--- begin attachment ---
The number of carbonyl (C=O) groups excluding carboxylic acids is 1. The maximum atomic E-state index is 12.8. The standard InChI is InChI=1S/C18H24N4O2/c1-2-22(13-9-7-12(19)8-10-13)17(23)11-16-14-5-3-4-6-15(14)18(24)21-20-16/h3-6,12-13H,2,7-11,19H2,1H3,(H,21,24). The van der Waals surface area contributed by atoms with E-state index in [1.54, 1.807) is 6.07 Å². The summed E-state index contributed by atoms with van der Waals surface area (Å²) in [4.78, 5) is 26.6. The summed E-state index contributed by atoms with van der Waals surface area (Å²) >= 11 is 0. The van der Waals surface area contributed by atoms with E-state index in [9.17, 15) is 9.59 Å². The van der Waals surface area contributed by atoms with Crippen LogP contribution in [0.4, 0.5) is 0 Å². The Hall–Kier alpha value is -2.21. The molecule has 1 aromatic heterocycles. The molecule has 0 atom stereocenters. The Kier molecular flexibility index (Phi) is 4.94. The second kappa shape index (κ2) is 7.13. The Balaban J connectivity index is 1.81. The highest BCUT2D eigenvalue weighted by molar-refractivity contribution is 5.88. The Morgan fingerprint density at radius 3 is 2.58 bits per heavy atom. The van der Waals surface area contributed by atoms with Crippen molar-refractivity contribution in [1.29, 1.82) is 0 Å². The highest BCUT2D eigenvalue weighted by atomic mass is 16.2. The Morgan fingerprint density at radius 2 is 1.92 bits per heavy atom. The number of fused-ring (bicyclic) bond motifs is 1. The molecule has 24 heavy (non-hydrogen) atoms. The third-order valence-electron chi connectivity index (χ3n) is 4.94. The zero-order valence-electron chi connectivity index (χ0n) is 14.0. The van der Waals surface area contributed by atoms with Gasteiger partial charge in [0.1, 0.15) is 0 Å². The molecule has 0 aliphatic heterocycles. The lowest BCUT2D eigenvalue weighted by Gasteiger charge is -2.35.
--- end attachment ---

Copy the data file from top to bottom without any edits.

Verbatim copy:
The number of carbonyl (C=O) groups excluding carboxylic acids is 1. The maximum atomic E-state index is 12.8. The standard InChI is InChI=1S/C18H24N4O2/c1-2-22(13-9-7-12(19)8-10-13)17(23)11-16-14-5-3-4-6-15(14)18(24)21-20-16/h3-6,12-13H,2,7-11,19H2,1H3,(H,21,24). The van der Waals surface area contributed by atoms with E-state index in [1.54, 1.807) is 6.07 Å². The summed E-state index contributed by atoms with van der Waals surface area (Å²) in [4.78, 5) is 26.6. The summed E-state index contributed by atoms with van der Waals surface area (Å²) >= 11 is 0. The van der Waals surface area contributed by atoms with E-state index in [9.17, 15) is 9.59 Å². The van der Waals surface area contributed by atoms with Crippen LogP contribution in [0.4, 0.5) is 0 Å². The Hall–Kier alpha value is -2.21. The molecule has 1 aromatic heterocycles. The molecule has 0 atom stereocenters. The Kier molecular flexibility index (Phi) is 4.94. The second kappa shape index (κ2) is 7.13. The Balaban J connectivity index is 1.81. The highest BCUT2D eigenvalue weighted by molar-refractivity contribution is 5.88. The Morgan fingerprint density at radius 3 is 2.58 bits per heavy atom. The van der Waals surface area contributed by atoms with Crippen molar-refractivity contribution in [1.29, 1.82) is 0 Å². The highest BCUT2D eigenvalue weighted by atomic mass is 16.2. The Morgan fingerprint density at radius 2 is 1.92 bits per heavy atom. The number of fused-ring (bicyclic) bond motifs is 1. The molecule has 24 heavy (non-hydrogen) atoms. The third-order valence-electron chi connectivity index (χ3n) is 4.94. The zero-order valence-electron chi connectivity index (χ0n) is 14.0. The van der Waals surface area contributed by atoms with Gasteiger partial charge in [0.1, 0.15) is 0 Å². The molecule has 0 aliphatic heterocycles. The lowest BCUT2D eigenvalue weighted by Gasteiger charge is -2.35.